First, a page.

After perpetrating fallacies in the name of beauty for decades, the fashion industry is slowly stepping back to show us how else to do it. Among several instances that have highlighted the progressive side of the industry, the latest comes in the form of Minnesota-based model Halima Aden, who made history for Vogue, by keeping her principles close, and her hijab closer.
This move was especially welcomed, after the magazine came under fire for styling half-Palestinian supermodel Gigi Hadid, their cover-girl, with a sheer, beaded veil as an accessory for the cover photo, and an actual hijab for a picture inside the magazine, thus, religiously appropriating a costume that Muslim women constantly get shamed for. Many argued that Vogue could have simply cast a Muslim model, to make a more meaningful statement—which is why, Halima Aden, a staunch proponent of the freedom to sport a hijab, became a fitting choice.
Born in a Kenyan refugee camp, Halima came to the United States when she was six years old and has done odd jobs like room cleaning, according to Star Tribune. The article also reveals that Halima still drinks Pediasure, something she consumed in her growing years to combat being underweight. She also keeps her braces on and called them "a part of who she is," in this interview with The Cut.
The 19-year-old Somali-American had pledged her allegiance to the cause of representing Muslim women in fashion since she was a little child. She did not see the sphere of fashion as an inclusive or diverse enough representation of the actual society. In a recent interview with Cosmopolitan, she said, "Growing up, I felt like I couldn’t really relate to anybody I saw on TV or [in the media]. I couldn’t just pick up a magazine or change the channel, and see someone who resembled me or had [a similar] story to tell. So I just wanted to change that narrative—and I thought that, in this current climate, people could use a good positive story, or image, or a person that they can see [representing] Muslim women."
In High School, she saw that Muslims never became the homecoming kings or queens at their dances. When she became the first one, it started many conversations and raised the aspirations of other Muslim women. "I saw the conversations it was starting and thought, OK, how can I continue this? In college, I joined our student government; I was a senator. I’ve never let my hijab or being Muslim or standing out get in the way of my journey," she said to Cosmopolitan.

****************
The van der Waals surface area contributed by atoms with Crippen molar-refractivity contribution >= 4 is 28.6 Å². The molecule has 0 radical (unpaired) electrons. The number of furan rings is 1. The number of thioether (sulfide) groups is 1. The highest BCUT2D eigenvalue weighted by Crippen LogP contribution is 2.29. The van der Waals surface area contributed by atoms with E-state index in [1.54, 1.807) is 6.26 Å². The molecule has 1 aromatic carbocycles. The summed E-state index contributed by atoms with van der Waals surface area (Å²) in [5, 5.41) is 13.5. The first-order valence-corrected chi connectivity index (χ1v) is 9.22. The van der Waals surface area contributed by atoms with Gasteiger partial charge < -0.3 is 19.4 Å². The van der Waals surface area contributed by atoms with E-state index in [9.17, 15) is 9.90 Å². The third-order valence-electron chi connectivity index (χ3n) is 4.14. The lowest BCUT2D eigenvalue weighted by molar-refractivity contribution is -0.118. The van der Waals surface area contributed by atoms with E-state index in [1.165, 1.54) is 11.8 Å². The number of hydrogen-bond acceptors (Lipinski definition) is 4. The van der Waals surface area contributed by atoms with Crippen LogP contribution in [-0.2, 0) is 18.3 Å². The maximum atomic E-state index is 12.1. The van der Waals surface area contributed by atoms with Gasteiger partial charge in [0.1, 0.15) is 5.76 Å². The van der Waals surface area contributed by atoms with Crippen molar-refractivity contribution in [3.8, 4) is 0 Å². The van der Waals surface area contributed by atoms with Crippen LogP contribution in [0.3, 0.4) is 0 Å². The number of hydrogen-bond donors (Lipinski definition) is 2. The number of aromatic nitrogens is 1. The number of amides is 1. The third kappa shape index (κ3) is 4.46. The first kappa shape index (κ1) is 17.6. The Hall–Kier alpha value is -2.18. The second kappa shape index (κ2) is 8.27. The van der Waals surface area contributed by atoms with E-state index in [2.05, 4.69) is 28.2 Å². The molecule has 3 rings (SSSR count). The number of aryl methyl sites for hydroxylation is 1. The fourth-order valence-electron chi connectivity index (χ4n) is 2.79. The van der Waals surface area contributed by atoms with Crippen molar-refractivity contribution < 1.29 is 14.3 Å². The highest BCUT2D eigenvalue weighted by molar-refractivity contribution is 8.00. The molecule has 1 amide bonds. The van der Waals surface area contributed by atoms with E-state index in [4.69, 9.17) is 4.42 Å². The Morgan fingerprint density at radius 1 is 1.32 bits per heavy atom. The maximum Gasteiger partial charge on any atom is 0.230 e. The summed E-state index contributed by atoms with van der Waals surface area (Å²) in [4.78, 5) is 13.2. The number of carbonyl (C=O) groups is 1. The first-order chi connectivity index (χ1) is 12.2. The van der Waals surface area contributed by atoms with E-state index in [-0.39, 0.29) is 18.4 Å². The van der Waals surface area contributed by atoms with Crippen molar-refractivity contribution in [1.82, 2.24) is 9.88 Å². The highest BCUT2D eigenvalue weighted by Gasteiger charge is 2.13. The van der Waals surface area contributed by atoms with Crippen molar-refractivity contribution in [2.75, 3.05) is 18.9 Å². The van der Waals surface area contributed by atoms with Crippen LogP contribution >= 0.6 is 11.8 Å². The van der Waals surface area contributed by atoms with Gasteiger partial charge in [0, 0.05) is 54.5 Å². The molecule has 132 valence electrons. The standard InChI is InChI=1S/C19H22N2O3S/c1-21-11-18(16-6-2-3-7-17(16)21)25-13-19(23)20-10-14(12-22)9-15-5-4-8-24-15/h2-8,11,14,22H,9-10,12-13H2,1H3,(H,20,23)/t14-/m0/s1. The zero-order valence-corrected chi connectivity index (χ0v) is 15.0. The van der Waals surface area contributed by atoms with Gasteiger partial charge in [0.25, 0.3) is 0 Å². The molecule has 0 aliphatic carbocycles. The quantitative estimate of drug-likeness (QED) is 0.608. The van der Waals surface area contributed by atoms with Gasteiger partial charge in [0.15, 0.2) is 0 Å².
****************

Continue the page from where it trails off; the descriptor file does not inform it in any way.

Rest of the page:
Halima took to beauty pageants in order to propagate the message farther and wider. And that's how she got noticed—she kept her hijab on for the 2016 Miss Minnesota pageant and sported a burkini for the swimsuit segment. While she did not win the pageant, she had already started winning hearts, right up to this month, when she beelined on to the cover of Vogue Arabia's June issue, with a blurb reading, "All eyes on Halima Aden: The runway star shattering stereotypes."
After creating ripples in the Miss Minnesota pageant, doors opened for Halima, and since then, she has judged the Miss USA pageant and walked the ramp at New York Fashion Week for Yeezy Season 5.
"When I’m walking the runway I want people to see that, yes, I’m wearing a hijab — but I’m also a million other things. I want us to get to a place where we just see women,” she said in a video for Vogue.
“Not seeing women that look like you in media in general and especially in beauty competitions sends the message that you’re not beautiful or you have to change the way you look to be considered beautiful,” Aden told HuffPost.
Indian fashion has also been fostering the spirit of inclusivity—it gave a stage to a Nepali trans model, Anjali Lama, to scorch one of its most coveted ramps, the Lakme Fashion Week. The event invited models who were older, plus size, pregnant, and had a background in the porn industry. It also had a biologically male model with a gender-neutral identity, sport both male and female attires on its runway.